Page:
They were young and she was dreamy and so they figured, a hub; she said “New York, because my favorite movie The Sting is set there,” and he said… nothing. He just followed. Paul was a follower by faith, skilled at picking battles and winning the ones he picked with the most infuriating kind of silence. He had lumberjack quality and Confederate facial hair and hands a different writer might call ‘meaty.’ He was most recently employed as chief landscaper to this year’s crop of entrepreneurial ninth grade boys. Weekend nights, he bar-backed at a grimy dive by a truck-stop called ‘Miss Gelly’s.’
In his apartment, Paul kept posters for all these death metal bands that would never see the inside of a frame, and a saxophone his aunt Carol referred to as “this sad little family’s only heirloom.” He could play that saxophone, too. Medium-good.
Betty was nosy and big and loud. Puzzling to lady peers, irritant to teachers, ballsy to a select – SELECT – few. In fact, but Paul. He liked playing silent partner. They dug each other from the get-go, yinning and yanging their way through nine blundering years at Brubaker Prep. She carried around their ‘how we met’ story and trotted it out at friendly parties sometimes (there was something about a playground, a little boy’s wounded knee…) but Paul deliberately didn’t remember details like this. To him it seemed that Betty had just always been around – a fact. A sister. Better yet, an Erkle, a presence that couldn’t be questioned or ever asked to leave.
In high school the pair of them had been slightly teased but mostly ignored, like “all the other interesting people,” she liked to say. Though Betty’d always had her cultivated eccentricities – she picked daffy things to wear and liked to carry around her mother’s heavy fiction to look wise in the fifth grade (How Stella Got Her Groove Back, the Nora Roberts canon…) – heroine finally came into her own the few years following that rainy graduation day. She was even Elizabeth Brownstein until falling in brief, violent love with a roller derby team that dissipated after losing its first tournament. Still, much of that affect stuck – Betty Bromine managed a secondhand clothing store after that, where she got her kicks telling little girls not to buy unflattering cuts and ordering their dragalong boyfriends to turn on to The Beatles. So twenty-two, Betty Bromine, meet rockabilly fashion and the dulcimer, become a dotty local character. Move into an apartment downtown with Paul, divide this space in half with a shower curtain, the kind with a map of the world on it. Host a bingo night, you two, go to movie. Take occasional hikes. Play your instruments so the neighbors can hear. And all of this might have been enough. It might have.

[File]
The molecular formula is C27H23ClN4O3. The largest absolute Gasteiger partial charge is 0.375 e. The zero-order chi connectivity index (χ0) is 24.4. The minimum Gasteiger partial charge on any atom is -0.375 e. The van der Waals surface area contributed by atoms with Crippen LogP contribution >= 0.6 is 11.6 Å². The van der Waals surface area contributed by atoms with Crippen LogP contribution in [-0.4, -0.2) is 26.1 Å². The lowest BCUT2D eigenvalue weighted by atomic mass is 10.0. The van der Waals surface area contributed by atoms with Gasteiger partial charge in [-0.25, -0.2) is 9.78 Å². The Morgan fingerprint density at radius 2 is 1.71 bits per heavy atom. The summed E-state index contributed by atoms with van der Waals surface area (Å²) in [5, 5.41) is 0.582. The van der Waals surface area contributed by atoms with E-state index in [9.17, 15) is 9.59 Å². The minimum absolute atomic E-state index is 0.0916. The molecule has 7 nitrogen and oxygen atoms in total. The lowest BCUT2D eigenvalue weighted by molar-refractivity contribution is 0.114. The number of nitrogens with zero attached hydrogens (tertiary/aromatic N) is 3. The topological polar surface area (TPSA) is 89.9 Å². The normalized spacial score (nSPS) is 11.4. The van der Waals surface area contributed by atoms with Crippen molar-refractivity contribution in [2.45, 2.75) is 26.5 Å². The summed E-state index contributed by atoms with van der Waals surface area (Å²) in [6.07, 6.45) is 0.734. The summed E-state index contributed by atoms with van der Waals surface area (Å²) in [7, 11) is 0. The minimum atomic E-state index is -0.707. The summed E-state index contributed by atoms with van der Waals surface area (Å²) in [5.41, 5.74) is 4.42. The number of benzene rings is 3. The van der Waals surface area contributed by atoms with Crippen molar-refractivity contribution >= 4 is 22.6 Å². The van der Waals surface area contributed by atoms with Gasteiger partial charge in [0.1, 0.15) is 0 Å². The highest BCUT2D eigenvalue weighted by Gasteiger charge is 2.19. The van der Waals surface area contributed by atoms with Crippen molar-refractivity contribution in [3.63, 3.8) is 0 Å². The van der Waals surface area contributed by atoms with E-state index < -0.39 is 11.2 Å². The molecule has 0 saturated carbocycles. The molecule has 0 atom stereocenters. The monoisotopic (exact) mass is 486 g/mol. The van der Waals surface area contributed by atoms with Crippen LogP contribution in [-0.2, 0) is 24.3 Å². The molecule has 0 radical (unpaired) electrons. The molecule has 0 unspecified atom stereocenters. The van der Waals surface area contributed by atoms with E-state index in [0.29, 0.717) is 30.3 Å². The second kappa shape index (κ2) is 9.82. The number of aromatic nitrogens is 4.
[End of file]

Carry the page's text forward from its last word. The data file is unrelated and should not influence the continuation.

If not for Cousin Omar.
Omar was not really anyone’s cousin, but some offensive kid had taken to calling him family while he was the only black student in his class at Brubaker Prep. Omar had played a sport but kept a low profile while in the clink – low enough a profile that no one knew where he was or what he was up to a few months after graduation. It turned out, big things: Betty ran into Omar a few years on at the big yearly summer music festival; his band had been playing a secondary stage there. And the white hot jealousy that came descending while she watched this kid rock it out was eclipsing, and it reduced Betty Bromine to tears. She was shocked, confronted by the possibility of a life altogether outside of Hometown. A life that might yet make Hometown anecdote. She didn’t stay to see Cousin Omar’s interview with a queuing press corps on the second day of the festival, but she knew if she had she would have waited to hear some mention of Brubaker – some trace of recognition on his face while he signed her CD – and there would have been none.
High school English, a thing retained: some are born great, some achieve greatness, blah, blah, blah, blah, blah. That same night, in her dungarees, Betty burst through her front door in that theatrical way and summoned Paul forth with all the might in her lungs. “I hate it here,” she said. “We’re skipping town.”
Paul walked out of the bathroom wiping his hands with a cheesecloth, the kind he used to clean his saxophone. “What’s wrong with town?”
“It’s not big enough.”
“It’s something like fifteen miles across.”
“You’re being dense.”
Here the cat-eyed cuckoo-clock made sound, letting the whole miserable building know it was nine o’clock.
“What will we do?”
“Live by our wits. Live by my wits.”
“And why would we do that?”
To this, Betty clammed up. She pulled a big patterned carry-all off the top of the refrigerator instead and mustered up her most meaningful look. She tossed it between them, empty, a gauntlet, and yup, the next day they were flying and had told no one goodbye.